2 trapped, another critical in Mich. store blast

A family-owned furniture store in suburban Detroit exploded and collapsed in what appeared to be a natural gas explosion Wednesday, trapping three people in the rubble.

A family-owned furniture store in suburban Detroit exploded and collapsed in what appeared to be a natural gas explosion Wednesday, trapping three people in the rubble.

Rescuers pulled the store's owner from the debris and he was in critical condition, Wayne City Manager John Zech said at a news conference. Search and rescue teams continued to hunt for two others, who police said are employees at the William C. Franks store.

"They're dealing with a lot of debris," said Inkster Deputy Police Chief Hilton Napoleon, who was assisting other officers in below-freezing temperatures at the scene. "They've got to be careful so they don't cause any more explosions. You don't know if there are any other flammables in there."

Wayne Deputy Fire Chief Shawn Bell said rescue crews were dialing the cell phones of the people presumed buried beneath the rubble in the hope that the sound of the phones ringing would help locate them. Those efforts have not been successful. Bobcats and front-loaders also moved around the area.

Groups of firefighters entered the building four and five at a time, scraping away at the rubble using long poles with hooks on the end. Video footage shot from TV helicopters hovering over the scene showed dozens of rescuers working on and around the remains of the store.

"It's a hand-to-hand search looking for potential victims," Bell said, adding that rescuers are being careful for fear of further collapse.

Police evacuated homes and businesses near the store in Wayne, some 15 miles west-southwest of Detroit. The massive blast at about 9 a.m. was felt as much as a mile away. Windows were shattered at nearby businesses. The one-story once-sprawling building was reduced to a pile of wood, crumbled drywall, and twisted metal with broken bits of furniture scattered about. A bureau drawer could be seen.

"It was like 'ba-boom!'" said 47-year-old Lisa Johns, who rushed to the furniture store from her home nearby.

Johns said she was watching television in bed when she felt the explosion. "It sounded like a bomb," she said. "The power went off and came back on two or three minutes later."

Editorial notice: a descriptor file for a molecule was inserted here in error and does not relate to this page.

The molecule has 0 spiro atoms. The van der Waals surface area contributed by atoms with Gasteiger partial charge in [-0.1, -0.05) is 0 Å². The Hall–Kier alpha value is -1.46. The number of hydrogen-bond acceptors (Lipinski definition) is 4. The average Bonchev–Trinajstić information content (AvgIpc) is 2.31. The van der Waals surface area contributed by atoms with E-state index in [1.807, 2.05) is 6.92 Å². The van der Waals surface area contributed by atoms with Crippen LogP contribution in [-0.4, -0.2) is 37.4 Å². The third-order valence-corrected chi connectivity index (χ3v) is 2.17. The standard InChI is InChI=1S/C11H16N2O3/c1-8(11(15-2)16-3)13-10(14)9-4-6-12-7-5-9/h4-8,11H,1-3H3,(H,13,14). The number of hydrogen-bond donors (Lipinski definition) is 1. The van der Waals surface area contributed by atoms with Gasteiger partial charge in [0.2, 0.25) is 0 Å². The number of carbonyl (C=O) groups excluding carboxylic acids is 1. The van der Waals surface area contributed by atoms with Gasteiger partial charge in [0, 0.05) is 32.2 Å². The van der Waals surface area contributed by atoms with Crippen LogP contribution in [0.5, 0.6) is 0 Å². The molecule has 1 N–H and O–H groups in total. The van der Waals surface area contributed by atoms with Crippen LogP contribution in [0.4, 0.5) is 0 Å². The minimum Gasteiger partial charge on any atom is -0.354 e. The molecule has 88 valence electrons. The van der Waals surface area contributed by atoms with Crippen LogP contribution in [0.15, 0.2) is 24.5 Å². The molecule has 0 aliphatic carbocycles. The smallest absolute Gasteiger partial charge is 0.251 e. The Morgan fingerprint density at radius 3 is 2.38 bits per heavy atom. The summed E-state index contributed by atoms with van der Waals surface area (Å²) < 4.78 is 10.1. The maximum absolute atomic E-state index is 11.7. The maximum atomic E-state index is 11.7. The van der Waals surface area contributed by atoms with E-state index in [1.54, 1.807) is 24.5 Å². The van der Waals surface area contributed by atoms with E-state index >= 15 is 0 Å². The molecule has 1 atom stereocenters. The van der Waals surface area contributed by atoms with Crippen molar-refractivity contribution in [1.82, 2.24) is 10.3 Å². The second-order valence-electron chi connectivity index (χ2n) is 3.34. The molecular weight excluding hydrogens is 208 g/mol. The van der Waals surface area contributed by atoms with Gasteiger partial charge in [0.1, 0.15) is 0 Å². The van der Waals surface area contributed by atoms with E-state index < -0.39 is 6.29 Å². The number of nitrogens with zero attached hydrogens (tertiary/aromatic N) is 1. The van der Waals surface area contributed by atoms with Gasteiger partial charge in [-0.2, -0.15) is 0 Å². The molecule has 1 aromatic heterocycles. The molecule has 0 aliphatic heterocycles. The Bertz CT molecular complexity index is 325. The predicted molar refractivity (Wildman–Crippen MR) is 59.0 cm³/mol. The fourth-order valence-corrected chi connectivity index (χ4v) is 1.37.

"We're pretty sure natural gas is involved," Consumers Energy spokeswoman Debra Dodd said.

The utility received a call of a possible gas leak in the area several hours before the blast and a worker had been trying to track down the source when the explosion took place, Dodd said. She said the gas main to the building was shut off Wednesday morning and another line in the area was closed later in the day after utility crews found a second leak Wednesday afternoon. The nearby city hall and additional homes were evacuated as a precaution because of the second leak.

Jennifer Gietzen, 36, who co-manages an auto repair shop with her husband about a block from the furniture store, said the smell of natural gas was "overwhelming" right after the explosion.

When she and her husband got to the scene, there was a small fire burning in the middle of what once was the store and water spewing, perhaps from a burst pipe, onto a nearby truck. Three hours later, the building still was smoldering.

University of Michigan Hospital spokeswoman Christy Barnes told The Associated Press that Paul Franks had been taken to the Ann Arbor facility after the explosion and that he is in critical condition. Zech said Franks' father founded the store.

A person who was driving by the store when it exploded was being treated at Oakwood Annapolis Hospital and was in stable condition, hospital spokeswoman Paula Rivera-Kerr said.

Store delivery worker Russell Brothers, 52, lives about half a mile away. He wasn't scheduled to work Wednesday but drove in to see what happened after the explosion.

Brothers said he has worked at the store for 18 years and said Franks "treats everybody like family."

He said the missing people are a store secretary and a salesman, whose cars were parked outside the store.

Brothers and saleswoman Deanna Dow were helping authorities pinpoint where in the building the missing workers might have been when the explosion occurred.

"We're just shaken up," said Dow, who was scheduled to start work at noon.


Associated Press writers Jeff Karoub in Wayne and Corey Williams, David Aguilar and Randi Berris in Detroit contributed to this report.

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